The Live:Lab project, which is funded by AbbVie, was launched last year. It is described on its website as "an ambitious new project designed to help people overcome the barriers that prevent them from seeking health advice".
The project is a collaboration between the pharma company and various other groups and individuals, including former health secretary Alan Milburn; The Patients Association; the CEO of healthcare think-tank 2020health; animation studio Aardman; triathlete and Parkrun executive Chrissie Wellington; and Glitchers, the company behind Dementia-fighting mobile game Sea Hero QuesT.
Freuds, which has worked with AbbVie since winning a competitive brief for corporate work in 2015, has launched a number of pieces of video content and research created by Live:Lab.
Live:Lab today launches an online quiz, Crush Your FOFO (above), which will encourage the public to consider whether they are prone to avoiding seeking medical advice and sleepwalking their way into ill health. The questions in the quiz were developed by Dr Carmen Lefevre, a behavioural scientist at the UCL Centre for Behaviour Change, while Glitchers undertook digital production.
The data collected in the quiz will be made available as an open source resource for the health industry, and will be studied by the Live:Lab to provide insight into people's motivations and attitudes around health.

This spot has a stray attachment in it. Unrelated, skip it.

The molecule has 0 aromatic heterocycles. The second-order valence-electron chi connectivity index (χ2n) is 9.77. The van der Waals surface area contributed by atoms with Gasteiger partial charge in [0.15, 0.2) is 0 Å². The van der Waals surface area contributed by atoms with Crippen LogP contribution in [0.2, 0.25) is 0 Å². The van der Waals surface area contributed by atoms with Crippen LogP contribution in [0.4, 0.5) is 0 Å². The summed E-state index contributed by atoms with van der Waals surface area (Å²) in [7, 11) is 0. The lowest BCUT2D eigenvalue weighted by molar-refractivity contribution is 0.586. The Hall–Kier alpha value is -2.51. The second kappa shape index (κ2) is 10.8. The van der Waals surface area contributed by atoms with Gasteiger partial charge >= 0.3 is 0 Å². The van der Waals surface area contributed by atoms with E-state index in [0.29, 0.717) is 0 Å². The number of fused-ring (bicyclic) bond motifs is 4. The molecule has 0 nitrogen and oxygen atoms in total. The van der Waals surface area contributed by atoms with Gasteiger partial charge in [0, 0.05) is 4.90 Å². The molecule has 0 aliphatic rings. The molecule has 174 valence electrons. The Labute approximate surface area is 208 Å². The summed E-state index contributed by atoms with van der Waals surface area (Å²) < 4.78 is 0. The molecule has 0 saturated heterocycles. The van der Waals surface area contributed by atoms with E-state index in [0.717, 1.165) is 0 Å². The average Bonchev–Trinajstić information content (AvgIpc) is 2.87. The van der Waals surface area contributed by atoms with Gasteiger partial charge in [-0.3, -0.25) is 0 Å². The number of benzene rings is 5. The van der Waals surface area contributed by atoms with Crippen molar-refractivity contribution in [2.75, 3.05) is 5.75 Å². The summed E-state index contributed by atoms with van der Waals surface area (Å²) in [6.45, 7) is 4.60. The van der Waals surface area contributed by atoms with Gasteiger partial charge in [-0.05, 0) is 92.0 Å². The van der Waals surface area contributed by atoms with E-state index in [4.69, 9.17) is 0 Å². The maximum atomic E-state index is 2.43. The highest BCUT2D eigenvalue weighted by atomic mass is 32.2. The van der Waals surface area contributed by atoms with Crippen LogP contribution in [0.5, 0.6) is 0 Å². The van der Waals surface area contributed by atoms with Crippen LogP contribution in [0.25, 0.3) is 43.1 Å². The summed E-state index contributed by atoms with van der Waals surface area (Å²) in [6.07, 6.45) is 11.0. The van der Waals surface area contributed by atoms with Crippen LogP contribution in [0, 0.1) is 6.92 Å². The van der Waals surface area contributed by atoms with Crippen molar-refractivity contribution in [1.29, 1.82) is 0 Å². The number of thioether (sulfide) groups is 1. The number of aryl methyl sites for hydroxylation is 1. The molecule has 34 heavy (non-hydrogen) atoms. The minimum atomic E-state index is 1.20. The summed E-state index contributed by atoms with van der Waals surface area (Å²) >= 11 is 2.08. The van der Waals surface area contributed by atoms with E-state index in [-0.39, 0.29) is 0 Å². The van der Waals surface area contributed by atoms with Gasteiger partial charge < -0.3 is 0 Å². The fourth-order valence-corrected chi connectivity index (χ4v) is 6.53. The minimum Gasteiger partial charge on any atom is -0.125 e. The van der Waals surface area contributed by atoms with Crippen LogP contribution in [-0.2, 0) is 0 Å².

It is also pitching a story to media based on research conducted by AbbVie, which, among other findings, reveals that three in five Brits would avoid seeing a doctor for fear of finding out they have a serious illness.
It also found that 32 per cent of people admitted they would consider putting off making a doctor’s appointment because they are worried they will be pressured into making lifestyle changes and that most (80 per cent) did not realise they could place a burden on the NHS if they did not get a worrying symptom checked out.
Live:Lab has also released a short film with TV personality Jeff Brazier (below) who talks about how his former partner, who is the mother of his two children, lost her life after delaying going for medical check-ups.
Gwenan White, Live:Lab project lead and comms director at AbbVie UK, said: "We hope the public have fun with 'Crush Your FOFO' and listen to the serious message that lies behind it – that it’s important to get worrying health symptoms checked out as early as possible. AbbVie recognises that we have a part to play in helping to alleviate pressure placed on the NHS through late diagnosis."
Rachel Power, CEO of The Patients Association, added: "We really need to understand what is causing people to have the Fear of Finding Out, before we can find ways to address it. We believe that 'Crush Your FOFO' has real potential to unlock findings that could ultimately empower the UK’s adults to take control of their wellbeing."